Written by Therese
(4/29/2013 9:40 a.m.)
in consequence of the missive, gradual, rational love, penned by Nikki N
I agree except on a few points.
In Mr Darcy's evolution of feelings, I don't agree with your 3.
There may have been desire underlying all, like in nearly every love, but I don't think it was the intention of Jane Austen to consider he was dominated by desire, nor that it is what appears in the novel. And if he believes at this moment that he is yielding to passion (not a mere infatuation anyway), what follows show him (as readers had already the means to understand) that his feelings were not at all leading him astray, that it was his mistaken (ignorant?) mind which was yielding to "good instinct".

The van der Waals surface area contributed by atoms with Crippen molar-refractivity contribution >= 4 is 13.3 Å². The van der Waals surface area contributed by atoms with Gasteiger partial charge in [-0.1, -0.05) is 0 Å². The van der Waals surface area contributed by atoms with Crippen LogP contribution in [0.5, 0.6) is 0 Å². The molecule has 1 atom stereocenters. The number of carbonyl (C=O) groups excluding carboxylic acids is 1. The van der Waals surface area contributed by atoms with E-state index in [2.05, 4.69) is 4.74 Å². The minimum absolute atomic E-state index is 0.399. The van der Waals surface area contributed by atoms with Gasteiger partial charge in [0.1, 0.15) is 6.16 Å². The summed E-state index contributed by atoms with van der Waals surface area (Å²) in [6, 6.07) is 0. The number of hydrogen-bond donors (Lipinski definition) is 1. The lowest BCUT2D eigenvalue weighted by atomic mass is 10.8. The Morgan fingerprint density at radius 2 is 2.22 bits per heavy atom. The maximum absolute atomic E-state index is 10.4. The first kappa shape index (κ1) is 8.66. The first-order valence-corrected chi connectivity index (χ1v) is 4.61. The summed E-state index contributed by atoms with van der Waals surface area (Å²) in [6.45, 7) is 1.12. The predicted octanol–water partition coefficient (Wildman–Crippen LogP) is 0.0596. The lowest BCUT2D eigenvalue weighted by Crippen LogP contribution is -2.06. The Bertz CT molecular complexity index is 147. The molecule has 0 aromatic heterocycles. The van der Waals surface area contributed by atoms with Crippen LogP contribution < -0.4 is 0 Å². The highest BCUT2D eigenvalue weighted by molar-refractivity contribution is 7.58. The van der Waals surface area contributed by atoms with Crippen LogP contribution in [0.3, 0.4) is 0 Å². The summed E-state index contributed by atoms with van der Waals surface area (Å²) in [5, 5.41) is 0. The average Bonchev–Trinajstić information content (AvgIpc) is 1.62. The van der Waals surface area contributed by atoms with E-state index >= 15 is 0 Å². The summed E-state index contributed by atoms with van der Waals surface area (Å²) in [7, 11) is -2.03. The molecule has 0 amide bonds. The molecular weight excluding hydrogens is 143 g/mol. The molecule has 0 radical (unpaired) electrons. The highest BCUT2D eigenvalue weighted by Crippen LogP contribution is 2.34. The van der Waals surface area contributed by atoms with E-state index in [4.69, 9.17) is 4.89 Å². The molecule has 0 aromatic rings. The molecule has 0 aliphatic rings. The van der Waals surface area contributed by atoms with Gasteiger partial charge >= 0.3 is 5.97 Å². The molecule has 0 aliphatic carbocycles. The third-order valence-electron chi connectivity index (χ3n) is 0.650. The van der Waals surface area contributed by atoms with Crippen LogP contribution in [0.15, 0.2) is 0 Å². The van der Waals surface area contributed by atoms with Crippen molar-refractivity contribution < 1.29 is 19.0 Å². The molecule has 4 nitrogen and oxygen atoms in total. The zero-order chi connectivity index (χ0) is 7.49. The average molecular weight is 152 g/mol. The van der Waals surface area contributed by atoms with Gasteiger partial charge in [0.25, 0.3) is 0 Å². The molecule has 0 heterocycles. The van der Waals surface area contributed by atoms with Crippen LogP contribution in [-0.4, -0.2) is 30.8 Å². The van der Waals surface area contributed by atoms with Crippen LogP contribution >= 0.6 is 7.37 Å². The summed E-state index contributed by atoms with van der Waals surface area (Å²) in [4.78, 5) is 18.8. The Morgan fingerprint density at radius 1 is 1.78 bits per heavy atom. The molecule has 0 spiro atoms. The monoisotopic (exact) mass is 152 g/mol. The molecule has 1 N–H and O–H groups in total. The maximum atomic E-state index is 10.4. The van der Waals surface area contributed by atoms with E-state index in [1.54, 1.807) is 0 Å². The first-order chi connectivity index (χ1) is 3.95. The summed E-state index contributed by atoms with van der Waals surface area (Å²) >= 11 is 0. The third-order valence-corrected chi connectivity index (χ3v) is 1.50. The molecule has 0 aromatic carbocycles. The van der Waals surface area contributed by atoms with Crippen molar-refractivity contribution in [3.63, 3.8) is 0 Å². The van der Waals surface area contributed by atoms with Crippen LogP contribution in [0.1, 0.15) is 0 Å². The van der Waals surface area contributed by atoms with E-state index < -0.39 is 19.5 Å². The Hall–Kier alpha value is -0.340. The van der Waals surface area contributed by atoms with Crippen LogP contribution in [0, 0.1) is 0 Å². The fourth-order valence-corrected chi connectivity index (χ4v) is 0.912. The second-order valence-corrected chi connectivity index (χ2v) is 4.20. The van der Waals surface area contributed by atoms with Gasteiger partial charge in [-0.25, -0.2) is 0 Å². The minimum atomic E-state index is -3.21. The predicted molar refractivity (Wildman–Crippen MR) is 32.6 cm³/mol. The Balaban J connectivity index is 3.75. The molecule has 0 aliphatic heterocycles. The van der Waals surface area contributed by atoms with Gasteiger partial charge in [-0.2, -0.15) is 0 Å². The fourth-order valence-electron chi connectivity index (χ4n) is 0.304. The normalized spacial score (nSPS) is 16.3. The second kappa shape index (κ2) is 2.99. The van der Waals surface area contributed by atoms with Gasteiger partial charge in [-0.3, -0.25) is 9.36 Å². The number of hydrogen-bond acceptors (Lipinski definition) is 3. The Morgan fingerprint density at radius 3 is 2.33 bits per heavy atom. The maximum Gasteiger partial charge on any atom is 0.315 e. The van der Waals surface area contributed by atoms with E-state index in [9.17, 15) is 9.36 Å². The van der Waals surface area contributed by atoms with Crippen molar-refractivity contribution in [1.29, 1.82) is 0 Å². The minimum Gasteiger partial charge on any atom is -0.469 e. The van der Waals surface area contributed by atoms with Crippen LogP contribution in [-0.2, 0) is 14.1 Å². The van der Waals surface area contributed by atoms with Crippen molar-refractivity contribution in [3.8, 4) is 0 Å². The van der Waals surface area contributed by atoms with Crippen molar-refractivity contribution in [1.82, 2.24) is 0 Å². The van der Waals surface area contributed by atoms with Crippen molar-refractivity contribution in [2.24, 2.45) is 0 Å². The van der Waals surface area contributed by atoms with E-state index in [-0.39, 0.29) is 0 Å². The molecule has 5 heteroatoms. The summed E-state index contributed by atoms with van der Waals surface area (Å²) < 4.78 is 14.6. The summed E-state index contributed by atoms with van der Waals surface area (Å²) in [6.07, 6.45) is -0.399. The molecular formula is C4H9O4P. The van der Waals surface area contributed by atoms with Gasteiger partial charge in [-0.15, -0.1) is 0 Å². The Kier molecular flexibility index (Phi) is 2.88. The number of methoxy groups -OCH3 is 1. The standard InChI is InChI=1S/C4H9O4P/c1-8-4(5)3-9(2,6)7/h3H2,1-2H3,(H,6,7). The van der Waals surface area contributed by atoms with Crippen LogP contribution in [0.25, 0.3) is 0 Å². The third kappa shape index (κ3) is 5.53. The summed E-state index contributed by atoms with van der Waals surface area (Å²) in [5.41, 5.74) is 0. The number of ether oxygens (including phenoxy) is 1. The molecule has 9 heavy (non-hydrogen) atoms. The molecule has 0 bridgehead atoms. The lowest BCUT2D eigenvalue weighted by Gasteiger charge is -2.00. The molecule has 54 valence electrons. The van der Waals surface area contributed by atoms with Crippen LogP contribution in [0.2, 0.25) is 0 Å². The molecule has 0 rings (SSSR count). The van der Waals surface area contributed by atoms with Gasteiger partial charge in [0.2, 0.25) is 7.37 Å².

And your very quote "there were feelings besides those of the heart" means that there was the love, the real love, but not unalloyed; it is this very love that had to be purified, not a love to be created. He has already shown real love, particularly in his confidence towards her, opening his deep character to her sight.
"He spoke "well", not awkwardly. " - Yes, he was a good speaker among his acquaintance, and had then no doubt of being accepted, why should he have spoken awkwardly?